31. Kahan DM, Peters E, Wittlin M, Slovic P, Ouellette LL, Braman D, Mandel G (2012) The polarizing impact of science literacy and numeracy on perceived climate change risks. Nat Clim Chang 2(10):732–735. doi: 10.1038/nclimate1547 CrossRefGoogle Scholar
  32. Kahneman D (2011) Thinking, fast and slow. Farrar, Straus and Giroux, New YorkGoogle Scholar
  33. Kahneman D, Knetsch JL, Thaler RH (1991) Anomalies: the endowment effect, loss aversion, and status quo bias. J Econ Perspect 5(1):193–206CrossRefGoogle Scholar
  34. Klemow KM (2012) Science and energy policy: leave the cherries alone. Front Ecol Environ 10(3):115CrossRefGoogle Scholar
  35. Lewandowsky S, Ecker UK, Seifert CM, Schwarz N, Cook J (2012) Misinformation and its correction: continued influence and successful debiasing. Psych Sci Pub Int 13:106–131. doi: 10.1177/1529100612451018 CrossRefGoogle Scholar
  36. Lim M, Barton AC (2006) Science learning and a sense of place in a urban middle school. Cult Stud Sci Educ 1(1):107–142. doi: 10.1007/s11422-005-9002-9 CrossRefGoogle Scholar
  37. Martina CA, Hursh D, Markowitz D (2009) Contradictions in educational policy: implementing integrated problem–based environmental health curriculum in a high stakes environment. Environ Educ Res 15(3):279–297CrossRefGoogle Scholar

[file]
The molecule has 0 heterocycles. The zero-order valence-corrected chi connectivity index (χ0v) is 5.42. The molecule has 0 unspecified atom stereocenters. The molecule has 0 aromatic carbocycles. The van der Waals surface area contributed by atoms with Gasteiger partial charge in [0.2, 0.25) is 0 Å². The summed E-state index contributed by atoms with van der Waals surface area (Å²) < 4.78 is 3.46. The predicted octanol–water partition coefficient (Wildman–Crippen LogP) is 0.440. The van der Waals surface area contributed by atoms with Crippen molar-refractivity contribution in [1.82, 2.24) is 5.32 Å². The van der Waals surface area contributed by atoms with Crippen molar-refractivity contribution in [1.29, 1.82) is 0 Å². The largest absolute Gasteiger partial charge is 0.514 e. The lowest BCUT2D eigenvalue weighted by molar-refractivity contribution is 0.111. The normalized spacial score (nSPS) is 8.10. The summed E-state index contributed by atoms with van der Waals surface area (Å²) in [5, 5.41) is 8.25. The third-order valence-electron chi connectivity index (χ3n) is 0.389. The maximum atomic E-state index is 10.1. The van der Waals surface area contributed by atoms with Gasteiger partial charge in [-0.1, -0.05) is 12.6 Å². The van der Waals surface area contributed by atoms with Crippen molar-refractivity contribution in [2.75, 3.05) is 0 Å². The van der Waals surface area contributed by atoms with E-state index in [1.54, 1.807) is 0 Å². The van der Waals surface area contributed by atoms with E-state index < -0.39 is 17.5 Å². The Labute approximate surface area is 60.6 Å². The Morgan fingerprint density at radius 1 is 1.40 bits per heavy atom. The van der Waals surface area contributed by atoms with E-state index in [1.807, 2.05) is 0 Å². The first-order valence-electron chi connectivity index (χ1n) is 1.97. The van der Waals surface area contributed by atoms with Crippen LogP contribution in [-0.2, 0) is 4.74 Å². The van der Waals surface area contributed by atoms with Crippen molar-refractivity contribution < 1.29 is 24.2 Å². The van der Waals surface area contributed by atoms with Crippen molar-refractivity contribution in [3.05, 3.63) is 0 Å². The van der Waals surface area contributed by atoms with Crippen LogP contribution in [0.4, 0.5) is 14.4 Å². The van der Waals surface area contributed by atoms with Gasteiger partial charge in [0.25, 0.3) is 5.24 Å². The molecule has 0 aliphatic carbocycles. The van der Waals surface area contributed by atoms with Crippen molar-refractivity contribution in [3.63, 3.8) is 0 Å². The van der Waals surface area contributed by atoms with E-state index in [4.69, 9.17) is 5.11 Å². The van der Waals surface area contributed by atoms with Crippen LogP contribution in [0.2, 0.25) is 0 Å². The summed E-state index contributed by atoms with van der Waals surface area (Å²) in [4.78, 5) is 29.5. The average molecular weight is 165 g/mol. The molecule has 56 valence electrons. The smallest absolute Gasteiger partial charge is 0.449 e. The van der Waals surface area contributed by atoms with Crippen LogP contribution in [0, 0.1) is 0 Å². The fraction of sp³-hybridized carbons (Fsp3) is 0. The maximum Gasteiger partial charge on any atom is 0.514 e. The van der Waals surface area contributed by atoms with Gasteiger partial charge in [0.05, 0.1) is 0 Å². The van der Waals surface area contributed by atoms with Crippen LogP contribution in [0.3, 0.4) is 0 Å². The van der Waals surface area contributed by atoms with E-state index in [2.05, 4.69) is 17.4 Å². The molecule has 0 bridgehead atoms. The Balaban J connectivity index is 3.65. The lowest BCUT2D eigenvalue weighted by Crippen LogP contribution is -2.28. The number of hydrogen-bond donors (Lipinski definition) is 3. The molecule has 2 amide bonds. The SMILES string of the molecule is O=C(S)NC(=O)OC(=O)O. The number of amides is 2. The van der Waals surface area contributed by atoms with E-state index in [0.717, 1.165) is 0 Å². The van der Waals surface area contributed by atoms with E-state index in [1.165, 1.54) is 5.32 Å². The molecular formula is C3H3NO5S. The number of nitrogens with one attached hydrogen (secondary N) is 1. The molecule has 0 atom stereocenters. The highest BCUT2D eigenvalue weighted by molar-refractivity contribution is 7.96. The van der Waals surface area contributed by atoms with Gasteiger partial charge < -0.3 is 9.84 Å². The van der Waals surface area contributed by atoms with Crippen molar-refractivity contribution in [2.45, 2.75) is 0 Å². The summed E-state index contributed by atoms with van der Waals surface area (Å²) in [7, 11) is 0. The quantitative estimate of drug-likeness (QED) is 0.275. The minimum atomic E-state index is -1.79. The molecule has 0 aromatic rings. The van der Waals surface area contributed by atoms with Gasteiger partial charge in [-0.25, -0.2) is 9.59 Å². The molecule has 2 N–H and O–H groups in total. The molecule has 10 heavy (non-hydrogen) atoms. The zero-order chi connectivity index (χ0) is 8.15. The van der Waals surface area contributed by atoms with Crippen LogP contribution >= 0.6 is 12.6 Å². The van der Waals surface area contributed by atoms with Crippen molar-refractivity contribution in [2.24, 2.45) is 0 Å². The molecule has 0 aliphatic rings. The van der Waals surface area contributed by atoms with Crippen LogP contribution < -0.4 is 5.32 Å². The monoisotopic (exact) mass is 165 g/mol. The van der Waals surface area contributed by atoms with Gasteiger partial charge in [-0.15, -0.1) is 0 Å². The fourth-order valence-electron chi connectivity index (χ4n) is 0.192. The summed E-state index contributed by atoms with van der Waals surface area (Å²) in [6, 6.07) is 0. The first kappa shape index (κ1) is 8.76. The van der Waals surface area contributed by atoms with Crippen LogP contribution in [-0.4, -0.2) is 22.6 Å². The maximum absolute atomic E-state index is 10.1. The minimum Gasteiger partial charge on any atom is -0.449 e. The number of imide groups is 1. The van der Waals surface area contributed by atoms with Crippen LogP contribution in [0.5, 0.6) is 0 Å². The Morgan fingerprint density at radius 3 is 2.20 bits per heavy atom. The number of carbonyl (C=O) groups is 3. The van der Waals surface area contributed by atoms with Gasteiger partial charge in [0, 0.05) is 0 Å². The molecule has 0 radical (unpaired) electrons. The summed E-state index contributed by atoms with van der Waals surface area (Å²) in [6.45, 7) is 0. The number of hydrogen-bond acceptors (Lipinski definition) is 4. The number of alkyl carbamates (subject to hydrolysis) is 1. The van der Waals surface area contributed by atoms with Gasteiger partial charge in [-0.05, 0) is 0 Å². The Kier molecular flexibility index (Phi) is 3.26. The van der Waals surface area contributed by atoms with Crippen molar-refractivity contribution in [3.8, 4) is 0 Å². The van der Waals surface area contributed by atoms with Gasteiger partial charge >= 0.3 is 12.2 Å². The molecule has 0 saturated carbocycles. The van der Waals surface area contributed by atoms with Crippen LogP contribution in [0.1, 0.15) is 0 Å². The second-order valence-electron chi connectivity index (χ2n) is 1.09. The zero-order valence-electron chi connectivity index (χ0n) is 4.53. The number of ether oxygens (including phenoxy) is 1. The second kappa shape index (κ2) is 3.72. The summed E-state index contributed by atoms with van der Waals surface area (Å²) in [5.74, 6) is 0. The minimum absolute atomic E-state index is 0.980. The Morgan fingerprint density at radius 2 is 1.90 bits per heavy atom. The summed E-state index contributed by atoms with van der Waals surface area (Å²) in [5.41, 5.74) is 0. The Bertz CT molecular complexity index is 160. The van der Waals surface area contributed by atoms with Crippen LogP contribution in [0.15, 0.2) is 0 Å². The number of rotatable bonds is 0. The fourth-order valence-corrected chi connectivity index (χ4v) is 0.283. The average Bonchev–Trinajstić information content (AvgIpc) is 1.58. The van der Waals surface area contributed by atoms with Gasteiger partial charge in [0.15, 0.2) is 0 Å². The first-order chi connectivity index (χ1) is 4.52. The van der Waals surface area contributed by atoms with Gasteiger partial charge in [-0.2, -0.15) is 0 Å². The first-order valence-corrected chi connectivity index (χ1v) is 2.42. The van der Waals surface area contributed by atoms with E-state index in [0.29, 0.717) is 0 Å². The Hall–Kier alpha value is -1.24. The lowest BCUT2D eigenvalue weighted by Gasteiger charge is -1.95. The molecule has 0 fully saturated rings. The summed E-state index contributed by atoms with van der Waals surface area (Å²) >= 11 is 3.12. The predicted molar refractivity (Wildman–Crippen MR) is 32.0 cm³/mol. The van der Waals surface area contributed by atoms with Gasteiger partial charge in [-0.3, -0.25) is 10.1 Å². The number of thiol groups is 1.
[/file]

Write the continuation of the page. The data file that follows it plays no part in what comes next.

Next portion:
38. Martinez DM, Ebenhack BW (2008) Understanding the role of energy consumption in human development through the use of saturation phenomena. Energ Policy 36(4):1430–1435. doi: 10.1016/j.enpol.2007.12.016 CrossRefGoogle Scholar
  39. May C, Finch T (2009) Implementing, embedding, and integrating practices: an outline of normalization process theory. Sociology 43(3):535–554. doi: 10.1177/0038038509103208 CrossRefGoogle Scholar
  40. McCright AM, Dunlap RE (2011) Cool dudes: the denial of climate change among conservative white males in the United States. Glob Environ Chang 21(4):1163–1172. doi: 10.1016/j.gloenvcha.2011.06.003 CrossRefGoogle Scholar
  41. McGraw S (2011) The end of country. Random House, New YorkGoogle Scholar
  42. McKenzie M (2012) Education for y’all: global neoliberalism and the case for a politics of scale in sustainability education policy. Pol Fut Ed 10(2):165–177. doi: 10.2304/pfie.2012.10.2.165 CrossRefGoogle Scholar
  43. Murray Li T (2007) The will to improve: governmentality, development, and the practice of politics. Duke University, DurhamGoogle Scholar
  44. National Research Council (2007) Environmental impacts of wind-energy projects. National Academies, WashingtonGoogle Scholar
  45. National Research Council (2009) Learning science in informal environments: people, places, and pursuits. National Academies, WashingtonGoogle Scholar
  46. Oakeshott M (1962) On being conservative. In: Oakeshott M (ed) Rationalism in politics and other essays. Methuen, London, pp 168–196Google Scholar
  47. Oreskes N, Conway EM (2010) Merchants of doubt: how a handful of scientists obscured the truth on issues from tobacco smoke to global warming. Bloomsbury, LondonGoogle Scholar
  48. Orr DW (1994) Earth in mind: on education, environment, and the human prospect. Island, WashingtonGoogle Scholar
  49. Pachirat T (2011) Every twelve seconds: industrialized slaughter and the politics of sight. Yale University, New HavenGoogle Scholar
  50. Pink S (2011) Ethnography of the invisible: energy in the multisensory home. Ethnologia Europaea. J Euro Ethnol 41:117–128Google Scholar